(The Canadian Press)

(The Canadian Press)

VIDEO: How to avoid ‘holiday heart syndrome’

Term coined in 1978 to describe influx of emergency room patients during the holidays

“Holiday Heart Syndrome,” a term coined in 1978, describes the influx of emergency room patients during the holidays suffering from irregular heart rhythms.

Atrial fibrillation feels like a quiver in the chest and may be accompanied by shortness of breath and fatigue.

Alcohol appears to be a major contributing factor, though salty foods, stress and lack of sleep can lead to the “perfect storm.”

The key to prevention? Says cardiologist Dr. Kevin Campbell: “Moderation in alcohol and eating. Getting plenty of exercise and plenty of sleep. And try to avoid big family discussions until after the holidays.”

KEEP READING: The perils of indulging teenagers’ wish lists

The Canadian Press

Like us on Facebook and follow us on Twitter

Get local stories you won't find anywhere else right to your inbox.
Sign up here

Just Posted

COVID-19 exposure reported at Houston Secondary. (Houston Today photo)
COVID-19 exposure reported at Houston Secondary School

Self-monitoring for symptoms encouraged

The regional jobs picture has improved. (Innovate Impact Media/Creative Commons photo)
Northwest unemployment rate dips again

Is now second lowest of any region in B.C.

B.C. Representative for Children and Youth Jennifer Charlesworth (Black Press files)
B.C. watchdog says mentally ill children and youth retraumatized in hospital

The number of children held under the Mental Health Act has increased an alarming 162 per cent in past decade

(Pixabay photo)
‘Cocaine bananas’ arrive at Kelowna grocery stores after mix up from Colombia: RCMP

Kelowna RCMP recently concluded an international drug investigation after finding cocaine in local grocers’ banana shipments in 2019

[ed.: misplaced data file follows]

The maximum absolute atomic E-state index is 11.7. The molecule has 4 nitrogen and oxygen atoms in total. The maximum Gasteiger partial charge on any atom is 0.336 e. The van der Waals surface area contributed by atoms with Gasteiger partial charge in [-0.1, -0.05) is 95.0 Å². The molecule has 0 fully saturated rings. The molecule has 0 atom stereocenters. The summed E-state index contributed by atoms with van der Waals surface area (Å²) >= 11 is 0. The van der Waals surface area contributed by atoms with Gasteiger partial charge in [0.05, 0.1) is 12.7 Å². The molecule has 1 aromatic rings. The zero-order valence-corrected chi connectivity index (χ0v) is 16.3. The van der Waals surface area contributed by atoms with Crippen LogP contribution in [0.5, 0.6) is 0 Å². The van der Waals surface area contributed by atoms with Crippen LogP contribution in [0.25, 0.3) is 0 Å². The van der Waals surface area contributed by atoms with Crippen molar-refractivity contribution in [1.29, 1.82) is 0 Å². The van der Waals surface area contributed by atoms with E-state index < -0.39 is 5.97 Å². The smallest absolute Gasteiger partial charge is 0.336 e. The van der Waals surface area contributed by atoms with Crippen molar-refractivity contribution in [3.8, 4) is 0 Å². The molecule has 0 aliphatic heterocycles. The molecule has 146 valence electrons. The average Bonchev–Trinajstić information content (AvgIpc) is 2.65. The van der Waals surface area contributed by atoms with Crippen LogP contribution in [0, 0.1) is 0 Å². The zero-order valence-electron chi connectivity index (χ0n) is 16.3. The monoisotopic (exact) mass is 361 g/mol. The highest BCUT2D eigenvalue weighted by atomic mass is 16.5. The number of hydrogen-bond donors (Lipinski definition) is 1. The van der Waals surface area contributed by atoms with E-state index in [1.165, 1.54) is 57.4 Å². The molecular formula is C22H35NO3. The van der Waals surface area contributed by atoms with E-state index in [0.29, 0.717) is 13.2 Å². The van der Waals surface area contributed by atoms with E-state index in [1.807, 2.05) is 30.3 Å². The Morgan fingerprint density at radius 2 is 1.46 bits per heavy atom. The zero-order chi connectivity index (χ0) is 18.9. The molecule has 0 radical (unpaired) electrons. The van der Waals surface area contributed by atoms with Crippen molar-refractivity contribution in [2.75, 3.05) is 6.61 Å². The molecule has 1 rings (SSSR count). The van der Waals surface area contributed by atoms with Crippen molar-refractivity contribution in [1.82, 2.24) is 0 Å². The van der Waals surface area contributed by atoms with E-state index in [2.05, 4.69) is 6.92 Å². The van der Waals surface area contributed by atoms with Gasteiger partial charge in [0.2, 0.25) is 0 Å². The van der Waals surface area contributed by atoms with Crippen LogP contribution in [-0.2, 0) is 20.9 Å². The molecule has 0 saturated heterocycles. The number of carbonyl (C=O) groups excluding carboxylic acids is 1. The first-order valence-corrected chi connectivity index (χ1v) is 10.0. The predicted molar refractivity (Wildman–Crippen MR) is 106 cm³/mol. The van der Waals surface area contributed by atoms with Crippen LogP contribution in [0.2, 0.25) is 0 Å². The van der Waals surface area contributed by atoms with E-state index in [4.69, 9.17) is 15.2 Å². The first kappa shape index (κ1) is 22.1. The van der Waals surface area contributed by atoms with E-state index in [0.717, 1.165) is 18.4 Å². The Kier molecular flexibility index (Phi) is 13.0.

A new video from NCCIH and BC Northern Health titled ‘Healing in Pandemic Times: Indigenous Peoples, Stigma and COVID-19’ was animated by Joanne Gervais. (Photo Provided By: NCCIH Archives)
VIDEO: Stigma against Indigenous people is a ‘social sickness’

A new short animated video is aiming to educate the public on the stigmatization

A pinniped was attacked by an unseen predator off the shores of Dallas Road Monday night. (Courtesy of Steffani Cameron)
VIDEO: Seal hunting, not being hunted in video shot off Victoria waterfront

Victoria woman captures footage of pinniped activity off Dallas Road

Prime Minister Justin Trudeau provides an update on the COVID-19 pandemic from Rideau Cottage in Ottawa on Tuesday, Jan. 11, 2021. THE CANADIAN PRESS/Sean Kilpatrick
Prime Minister Justin Trudeau provides an update on the COVID-19 pandemic from Rideau Cottage in Ottawa on Tuesday, Jan. 11, 2021. THE CANADIAN PRESS/Sean Kilpatrick
Trudeau vows to keep up the fight to sway U.S. on merits of Keystone XL pipeline

Canada’s pitch to the Biden team has framed Keystone XL as a more environmentally friendly project than original

The British Columbia Hotel Association (BCHA) sent out a sharply worded release late last week, in which it noted that the Tourism Industry Association of BC recently obtained a ‘legal opinion’ on the matter (Alex Passini photo)
Hotel associations push back against any potential ban on inter-provincial, non-essential travel restrictions

B.C. Premier John Horgan is seeking legal advice on banning non-essential travel

JaHyung Lee, “Canada’s oldest senior” at 110 years old, received his first dose of the COVID-19 vaccine on Thursday, Jan. 14, 2021. He lives at Amenida Seniors Community in Newton. (Submitted photo: Amenida Seniors Community)
COVID rapid tests in long-term care key during vaccine rollout: B.C. care providers

‘Getting kits into the hands of care providers should be a top priority,’ says former Health Minister

Island Health chief medical officer Dr. Richard Stanwick receives a first dose of Pfizer vaccine, Dec. 22, 2020. (B.C. government)
B.C. turns to second doses of COVID-19 vaccine as supplies slow

Pfizer shipments down until February, to be made up in March

B.C.’s Ministry of Advanced Education and Skills Training announced funding to train community mental health workers at four B.C. post-secondary institutions. (Stock photo)
B.C. funding training of mental health workers at four post-secondary institutions

Provincial government says pandemic has intensified need for mental health supports

Most Read